Fourth, another professor took the pipeline notion further, but in a direction that is revealing. He relayed a story from a conference he attended where a famous scholar said (paraphrasing) “the reason why conservatives don’t get hired is because their ideas are just stupid.” I’ve now debated this topic a number of times, and invariably the topic of global is raised: Why would a climate science department hire someone who denies the existence of climate change, the argument goes. The professors would be demanding “some artificial notion of equal time” where someone thinks the earth is round must be matched with someone who thinks the earth is flat. Climate science–an area I have no expertise in–can be reduced to formulas. Law–premised on subjective value judgments–cannot. Whenever I debate this topic, someone invariably brings up climate science, and it doesn’t fit. I offer a few alternatives: writing about originalism, an individual notion of the Second Amendment, or that Congress lacks the power to compel commercial transactions (before 2012), etc. Are these propositions so beyond the pale that they are “stupid.” I suspect many scholars would answer that yes, they are.

Fifth, another professor suggested (paraphrasing, because the audio is garbled) “If you attach yourself to a party that doesn’t believe in our best version of facts (referring again to global warming) that is not discrimination, that is something.” It is unfortunate to tar a scholar based on guilty by association: because he gave money to John McCain or Mitt Romney over Barack Obama, he represents the worst of Republican politics. Or, to paraphrase Hillary Clinton, he is in the “basket of deplorables.” Politics is complicated. People vote for a series of complex reasons, and often pick the least-worst option. (This election perhaps more than any other proves this point). It is downright prejudicial to reject a person’s scholarship because of who he votes for. Fortunately, the ballot box is still secret, but job service is not.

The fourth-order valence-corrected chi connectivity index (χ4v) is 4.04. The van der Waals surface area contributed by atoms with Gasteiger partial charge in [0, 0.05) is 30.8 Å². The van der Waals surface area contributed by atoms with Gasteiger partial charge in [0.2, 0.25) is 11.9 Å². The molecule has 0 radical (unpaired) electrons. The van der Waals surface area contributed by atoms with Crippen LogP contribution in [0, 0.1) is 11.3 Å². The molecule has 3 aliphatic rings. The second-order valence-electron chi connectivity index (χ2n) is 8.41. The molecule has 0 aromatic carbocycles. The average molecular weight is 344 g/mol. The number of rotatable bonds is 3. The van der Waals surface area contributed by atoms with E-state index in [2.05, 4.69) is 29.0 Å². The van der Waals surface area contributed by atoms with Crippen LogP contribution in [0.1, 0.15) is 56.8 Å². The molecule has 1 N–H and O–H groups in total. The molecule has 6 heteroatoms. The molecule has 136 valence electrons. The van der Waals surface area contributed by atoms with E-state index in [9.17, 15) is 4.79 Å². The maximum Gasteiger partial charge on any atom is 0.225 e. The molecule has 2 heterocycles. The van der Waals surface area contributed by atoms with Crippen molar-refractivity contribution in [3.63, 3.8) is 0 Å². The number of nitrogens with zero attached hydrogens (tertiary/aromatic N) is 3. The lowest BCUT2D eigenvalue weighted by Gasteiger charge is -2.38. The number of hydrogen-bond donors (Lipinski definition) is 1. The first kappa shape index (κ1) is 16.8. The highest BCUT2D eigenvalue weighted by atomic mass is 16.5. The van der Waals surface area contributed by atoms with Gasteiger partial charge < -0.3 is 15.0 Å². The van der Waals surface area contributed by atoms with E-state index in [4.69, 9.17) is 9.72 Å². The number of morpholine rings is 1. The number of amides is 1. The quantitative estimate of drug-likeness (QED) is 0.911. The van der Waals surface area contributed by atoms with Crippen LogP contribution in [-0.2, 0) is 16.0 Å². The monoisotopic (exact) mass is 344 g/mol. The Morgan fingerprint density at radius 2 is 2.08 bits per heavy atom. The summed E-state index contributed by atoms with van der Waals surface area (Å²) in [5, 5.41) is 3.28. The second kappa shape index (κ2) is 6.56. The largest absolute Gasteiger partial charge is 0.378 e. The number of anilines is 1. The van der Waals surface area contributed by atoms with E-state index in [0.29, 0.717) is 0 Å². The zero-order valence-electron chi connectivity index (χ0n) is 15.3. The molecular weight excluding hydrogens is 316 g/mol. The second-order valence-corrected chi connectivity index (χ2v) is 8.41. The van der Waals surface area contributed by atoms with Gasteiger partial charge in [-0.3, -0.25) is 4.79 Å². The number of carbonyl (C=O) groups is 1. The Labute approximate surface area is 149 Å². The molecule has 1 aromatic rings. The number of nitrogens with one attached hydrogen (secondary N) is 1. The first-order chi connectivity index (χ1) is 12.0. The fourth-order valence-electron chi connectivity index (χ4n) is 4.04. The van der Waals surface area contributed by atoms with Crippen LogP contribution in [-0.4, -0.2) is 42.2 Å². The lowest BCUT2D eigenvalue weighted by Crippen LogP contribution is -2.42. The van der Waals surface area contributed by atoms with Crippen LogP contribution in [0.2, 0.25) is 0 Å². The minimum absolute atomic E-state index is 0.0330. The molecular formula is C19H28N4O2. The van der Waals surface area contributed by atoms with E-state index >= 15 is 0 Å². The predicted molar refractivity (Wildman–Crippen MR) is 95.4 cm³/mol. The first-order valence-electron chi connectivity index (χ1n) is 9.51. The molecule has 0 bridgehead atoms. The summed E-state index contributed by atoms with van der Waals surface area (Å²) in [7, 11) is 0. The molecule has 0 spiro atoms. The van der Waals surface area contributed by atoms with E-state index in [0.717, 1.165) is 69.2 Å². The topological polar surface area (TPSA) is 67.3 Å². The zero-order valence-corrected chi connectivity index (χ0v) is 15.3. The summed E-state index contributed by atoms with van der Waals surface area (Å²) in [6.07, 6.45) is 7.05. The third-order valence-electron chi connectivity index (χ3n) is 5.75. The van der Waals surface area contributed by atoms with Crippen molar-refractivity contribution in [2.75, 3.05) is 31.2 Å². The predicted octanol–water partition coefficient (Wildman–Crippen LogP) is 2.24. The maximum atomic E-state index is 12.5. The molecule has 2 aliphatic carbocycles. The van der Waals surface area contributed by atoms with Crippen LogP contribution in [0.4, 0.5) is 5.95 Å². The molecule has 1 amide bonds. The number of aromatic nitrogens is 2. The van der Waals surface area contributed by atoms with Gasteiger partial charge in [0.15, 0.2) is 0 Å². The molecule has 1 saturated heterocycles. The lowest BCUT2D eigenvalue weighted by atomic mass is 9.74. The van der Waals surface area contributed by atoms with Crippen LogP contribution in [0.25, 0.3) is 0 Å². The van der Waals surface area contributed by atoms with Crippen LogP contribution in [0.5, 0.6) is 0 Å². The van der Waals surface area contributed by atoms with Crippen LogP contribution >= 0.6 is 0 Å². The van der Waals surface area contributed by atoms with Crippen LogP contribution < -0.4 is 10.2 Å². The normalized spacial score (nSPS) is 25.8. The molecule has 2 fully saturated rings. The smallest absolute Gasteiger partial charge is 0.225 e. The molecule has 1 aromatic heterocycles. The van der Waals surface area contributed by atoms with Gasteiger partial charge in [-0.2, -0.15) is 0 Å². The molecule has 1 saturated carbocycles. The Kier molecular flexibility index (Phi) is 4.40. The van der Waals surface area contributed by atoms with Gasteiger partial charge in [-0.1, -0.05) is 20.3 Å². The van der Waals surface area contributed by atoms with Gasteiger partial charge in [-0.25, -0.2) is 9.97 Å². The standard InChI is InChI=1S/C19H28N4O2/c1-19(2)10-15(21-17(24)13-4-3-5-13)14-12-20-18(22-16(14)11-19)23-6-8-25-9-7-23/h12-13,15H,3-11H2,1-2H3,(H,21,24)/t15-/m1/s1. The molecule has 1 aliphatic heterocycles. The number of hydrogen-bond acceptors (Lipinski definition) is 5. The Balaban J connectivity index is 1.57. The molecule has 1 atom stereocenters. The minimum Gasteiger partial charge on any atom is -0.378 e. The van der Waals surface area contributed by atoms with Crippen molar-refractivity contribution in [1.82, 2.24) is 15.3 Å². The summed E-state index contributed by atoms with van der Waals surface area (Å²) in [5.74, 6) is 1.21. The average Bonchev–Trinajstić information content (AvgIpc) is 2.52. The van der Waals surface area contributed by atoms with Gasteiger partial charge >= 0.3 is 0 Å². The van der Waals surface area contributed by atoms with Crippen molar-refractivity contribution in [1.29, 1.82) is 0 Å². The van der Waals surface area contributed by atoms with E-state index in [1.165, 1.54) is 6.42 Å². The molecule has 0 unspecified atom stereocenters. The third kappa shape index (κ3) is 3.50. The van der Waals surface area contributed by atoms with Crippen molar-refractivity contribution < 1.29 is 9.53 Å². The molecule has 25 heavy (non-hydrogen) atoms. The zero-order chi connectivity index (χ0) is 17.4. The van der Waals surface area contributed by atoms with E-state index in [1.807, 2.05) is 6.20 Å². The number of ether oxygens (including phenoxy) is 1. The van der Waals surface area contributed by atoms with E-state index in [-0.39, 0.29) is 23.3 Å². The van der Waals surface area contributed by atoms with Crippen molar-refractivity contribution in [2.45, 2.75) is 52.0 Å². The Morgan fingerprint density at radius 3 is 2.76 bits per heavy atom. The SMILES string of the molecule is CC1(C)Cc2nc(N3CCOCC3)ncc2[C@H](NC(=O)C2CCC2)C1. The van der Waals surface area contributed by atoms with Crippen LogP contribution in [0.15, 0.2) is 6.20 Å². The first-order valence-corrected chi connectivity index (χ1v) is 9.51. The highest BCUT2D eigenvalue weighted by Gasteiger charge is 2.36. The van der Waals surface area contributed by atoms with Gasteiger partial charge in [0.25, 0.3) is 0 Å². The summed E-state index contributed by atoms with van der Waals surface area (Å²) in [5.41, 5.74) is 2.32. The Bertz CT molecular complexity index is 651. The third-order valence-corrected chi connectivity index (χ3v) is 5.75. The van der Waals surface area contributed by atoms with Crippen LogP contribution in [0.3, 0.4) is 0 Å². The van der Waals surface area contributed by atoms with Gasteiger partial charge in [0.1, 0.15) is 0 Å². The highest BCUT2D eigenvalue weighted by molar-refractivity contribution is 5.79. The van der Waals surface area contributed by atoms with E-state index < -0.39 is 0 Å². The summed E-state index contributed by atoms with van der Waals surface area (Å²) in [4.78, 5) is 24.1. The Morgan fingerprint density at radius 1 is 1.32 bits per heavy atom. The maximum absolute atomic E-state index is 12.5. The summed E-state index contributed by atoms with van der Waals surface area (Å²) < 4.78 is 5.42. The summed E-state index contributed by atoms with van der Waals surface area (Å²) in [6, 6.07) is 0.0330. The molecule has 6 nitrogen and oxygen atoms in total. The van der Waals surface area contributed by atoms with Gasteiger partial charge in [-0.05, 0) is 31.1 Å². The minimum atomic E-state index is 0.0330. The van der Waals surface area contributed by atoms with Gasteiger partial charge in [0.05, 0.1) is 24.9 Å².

Sixth, a student asked why would schools hire professors out of the mainstream, in a way that could injure their “brand.” I was absolutely gobsmacked by her ignorance about the importance of the university to foster dissent and ideas outside the mainstream. But I really shouldn’t blame the student. I doubt this tenet of academic freedom was ever articulated to her. Rather, she was probably taught at every juncture to avoid saying or doing anything that would upset others–that includes writing and thinking about unorthodox ideas. The framing of her question, which danced around the issue, was even more ignorant. She suggested that hiring conservative professors would hurt the school’s “brand.” To the contrary, many donors are withholding their checks because of the hostile environment brewing on college campuses. But that doesn’t resolve the issue–universities should promote the pursuit of ideas, in spite of their unpopularity. After reflecting on the question, a few hours later (always too late) I came up with this response: Would you have hired a scholar in 1972 who wrote that the 14th Amendment protected a right of same-sex marriage. The year before, the Supreme Court dismissed Baker v. Nelson for “want of a substantial federal question.” At a time when homosexuality was considered a mental illness, it certainly could have hurt a school’s “brand” to hire such a scholar, writing material entirely out of the “mainstream.” Four decades later, that position is now the law of the land. I’ll be sure to use this example the next time I debate this topic.

On the whole, it was a very enriching experience for the students in attendance, and for me.